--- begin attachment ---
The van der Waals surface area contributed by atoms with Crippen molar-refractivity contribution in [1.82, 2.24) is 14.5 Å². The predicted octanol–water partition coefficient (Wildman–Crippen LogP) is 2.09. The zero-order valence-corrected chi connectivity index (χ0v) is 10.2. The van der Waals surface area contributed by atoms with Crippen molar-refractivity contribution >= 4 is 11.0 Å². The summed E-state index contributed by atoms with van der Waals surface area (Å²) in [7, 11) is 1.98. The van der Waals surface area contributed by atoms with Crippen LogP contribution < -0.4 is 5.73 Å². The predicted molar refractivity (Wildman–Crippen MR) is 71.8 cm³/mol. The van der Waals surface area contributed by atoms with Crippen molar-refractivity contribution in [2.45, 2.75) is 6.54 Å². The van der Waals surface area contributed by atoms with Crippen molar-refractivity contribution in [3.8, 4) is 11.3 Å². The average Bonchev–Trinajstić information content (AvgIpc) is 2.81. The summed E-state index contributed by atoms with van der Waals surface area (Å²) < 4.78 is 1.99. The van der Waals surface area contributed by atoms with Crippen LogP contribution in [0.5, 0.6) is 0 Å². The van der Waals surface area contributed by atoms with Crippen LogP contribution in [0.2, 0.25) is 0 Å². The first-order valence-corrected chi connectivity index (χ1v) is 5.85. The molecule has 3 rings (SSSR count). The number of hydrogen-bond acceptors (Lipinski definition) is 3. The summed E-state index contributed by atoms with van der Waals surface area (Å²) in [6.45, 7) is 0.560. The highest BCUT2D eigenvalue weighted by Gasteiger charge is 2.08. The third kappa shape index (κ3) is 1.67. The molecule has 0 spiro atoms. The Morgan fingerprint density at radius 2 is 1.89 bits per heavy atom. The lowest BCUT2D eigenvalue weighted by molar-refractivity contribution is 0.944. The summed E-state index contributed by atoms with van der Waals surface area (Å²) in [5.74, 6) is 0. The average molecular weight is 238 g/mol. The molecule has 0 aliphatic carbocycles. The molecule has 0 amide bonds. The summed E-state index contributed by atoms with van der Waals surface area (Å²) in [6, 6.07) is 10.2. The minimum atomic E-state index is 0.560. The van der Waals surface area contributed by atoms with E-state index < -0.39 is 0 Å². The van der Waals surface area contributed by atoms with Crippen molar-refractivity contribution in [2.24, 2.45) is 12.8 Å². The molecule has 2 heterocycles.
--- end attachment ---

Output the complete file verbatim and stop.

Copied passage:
The van der Waals surface area contributed by atoms with Crippen molar-refractivity contribution in [1.82, 2.24) is 14.5 Å². The predicted octanol–water partition coefficient (Wildman–Crippen LogP) is 2.09. The zero-order valence-corrected chi connectivity index (χ0v) is 10.2. The van der Waals surface area contributed by atoms with Crippen molar-refractivity contribution >= 4 is 11.0 Å². The summed E-state index contributed by atoms with van der Waals surface area (Å²) in [7, 11) is 1.98. The van der Waals surface area contributed by atoms with Crippen LogP contribution < -0.4 is 5.73 Å². The predicted molar refractivity (Wildman–Crippen MR) is 71.8 cm³/mol. The van der Waals surface area contributed by atoms with Crippen molar-refractivity contribution in [2.45, 2.75) is 6.54 Å². The van der Waals surface area contributed by atoms with Crippen molar-refractivity contribution in [3.8, 4) is 11.3 Å². The average Bonchev–Trinajstić information content (AvgIpc) is 2.81. The summed E-state index contributed by atoms with van der Waals surface area (Å²) < 4.78 is 1.99. The van der Waals surface area contributed by atoms with Crippen LogP contribution in [0.5, 0.6) is 0 Å². The van der Waals surface area contributed by atoms with Crippen LogP contribution in [0.2, 0.25) is 0 Å². The first-order valence-corrected chi connectivity index (χ1v) is 5.85. The molecule has 3 rings (SSSR count). The number of hydrogen-bond acceptors (Lipinski definition) is 3. The summed E-state index contributed by atoms with van der Waals surface area (Å²) in [6.45, 7) is 0.560. The highest BCUT2D eigenvalue weighted by Gasteiger charge is 2.08. The third kappa shape index (κ3) is 1.67. The molecule has 0 spiro atoms. The Morgan fingerprint density at radius 2 is 1.89 bits per heavy atom. The lowest BCUT2D eigenvalue weighted by molar-refractivity contribution is 0.944. The summed E-state index contributed by atoms with van der Waals surface area (Å²) in [5.74, 6) is 0. The average molecular weight is 238 g/mol. The molecule has 0 aliphatic carbocycles. The molecule has 0 amide bonds. The summed E-state index contributed by atoms with van der Waals surface area (Å²) in [6, 6.07) is 10.2. The minimum atomic E-state index is 0.560. The van der Waals surface area contributed by atoms with E-state index < -0.39 is 0 Å². The van der Waals surface area contributed by atoms with Crippen molar-refractivity contribution in [2.24, 2.45) is 12.8 Å². The molecule has 2 heterocycles.